State firms more resilient than foreign, Vietnamese private companies: survey
Business resilience is highly correlated with level of digitisation, the Business Pandemic Resilience Diagnostic conducted by Grant Thornton...
Findings of the Business Pandemic Resilience Diagnostic conducted by Grant Thornton Vietnam
The diagnostic rated the business resilience of each participating company amid the Covid-19 pandemic, and analysed factors of resilience along six key aspects of business operations – finance, supply and demand, external factors, people, and digitisation.
Fifty six per cent of companies experienced a huge negative impact with earnings hit by more than 20 per cent, and only 19 per cent experienced an impact of less than 10 per cent.
State-owned enterprises (SOEs) were more resilient than foreign and private Vietnamese companies, and listed companies were the least resilient, the diagnostic based on self-assessment by participating companies found.
Technology, retail and fast-moving consumer goods (FMCG) were the most resilient, while real estate and hospitality were at the other end of the scale.
Retail and FMCG companies tended to be strongest in digital factors but weakest in people and finance.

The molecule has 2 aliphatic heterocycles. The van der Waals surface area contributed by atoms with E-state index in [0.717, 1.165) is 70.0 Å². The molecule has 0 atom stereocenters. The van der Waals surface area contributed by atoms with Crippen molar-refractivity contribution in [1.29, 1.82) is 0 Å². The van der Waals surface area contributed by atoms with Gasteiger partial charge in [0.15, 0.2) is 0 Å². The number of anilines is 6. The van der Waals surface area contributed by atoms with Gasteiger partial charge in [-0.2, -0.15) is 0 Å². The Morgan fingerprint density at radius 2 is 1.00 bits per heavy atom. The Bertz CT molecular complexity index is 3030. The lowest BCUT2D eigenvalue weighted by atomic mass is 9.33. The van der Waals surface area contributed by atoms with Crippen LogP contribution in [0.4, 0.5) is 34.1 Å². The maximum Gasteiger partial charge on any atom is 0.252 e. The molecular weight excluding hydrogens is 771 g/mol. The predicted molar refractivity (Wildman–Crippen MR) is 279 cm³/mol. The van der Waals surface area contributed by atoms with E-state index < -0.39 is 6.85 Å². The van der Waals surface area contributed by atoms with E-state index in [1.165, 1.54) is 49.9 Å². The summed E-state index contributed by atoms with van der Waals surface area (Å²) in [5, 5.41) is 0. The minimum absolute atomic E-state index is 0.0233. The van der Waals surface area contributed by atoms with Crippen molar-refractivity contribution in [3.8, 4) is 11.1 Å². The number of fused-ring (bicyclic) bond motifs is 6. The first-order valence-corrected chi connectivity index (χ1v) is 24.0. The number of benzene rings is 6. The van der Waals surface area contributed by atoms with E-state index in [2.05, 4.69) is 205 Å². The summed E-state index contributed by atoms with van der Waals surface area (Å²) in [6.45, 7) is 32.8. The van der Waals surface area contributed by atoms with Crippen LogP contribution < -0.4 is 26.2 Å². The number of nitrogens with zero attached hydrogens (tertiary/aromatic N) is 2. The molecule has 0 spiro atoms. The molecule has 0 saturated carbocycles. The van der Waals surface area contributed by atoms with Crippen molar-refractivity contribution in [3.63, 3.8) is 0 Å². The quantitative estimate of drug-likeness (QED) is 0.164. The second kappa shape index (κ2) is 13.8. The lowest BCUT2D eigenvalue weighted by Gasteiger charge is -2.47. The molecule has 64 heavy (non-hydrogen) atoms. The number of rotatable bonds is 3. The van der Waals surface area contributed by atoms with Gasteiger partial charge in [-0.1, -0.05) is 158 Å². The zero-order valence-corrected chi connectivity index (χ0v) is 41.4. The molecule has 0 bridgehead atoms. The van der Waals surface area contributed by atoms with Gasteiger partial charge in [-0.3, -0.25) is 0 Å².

Technology companies were unsurprisingly strongest in digital factors but weakest in supply and demand.
Banking and finance companies were unsurprisingly strongest in finance factors but weakest in supply factors.
Manufacturing companies tended to be strongest in finance but weakest in supply, and real estate and hospitality companies tended to be strong in digital factors but weak in supply.
The diagnostic provided three customised recommendations to each company to improve their resilience based on their individual strengths and weaknesses.
Three recommendations, increasing online channels, protecting the business from cyberattacks, and increasing the diversity of the supply chain, were most commonly made and applicable to most smaller companies.
This suggests that the most resilient companies have a strong online presence, have invested in IT security systems and have a wider variety of suppliers.
Also recommended for some participants was to provide work-from-home (WFH) training, upgrading IT systems to improve analytics and updating their business continuity plan.
WFH, the newest and hottest term amid the pandemic, has actually been pushed by many consultants for quite a while now.
The diagnostic found that shifting to WFH was not such a big problem, especially when there really was no other choice.
It might have seemed challenging at first with all the changes it brought, but the data suggests that most companies are doing just fine with it. —VNS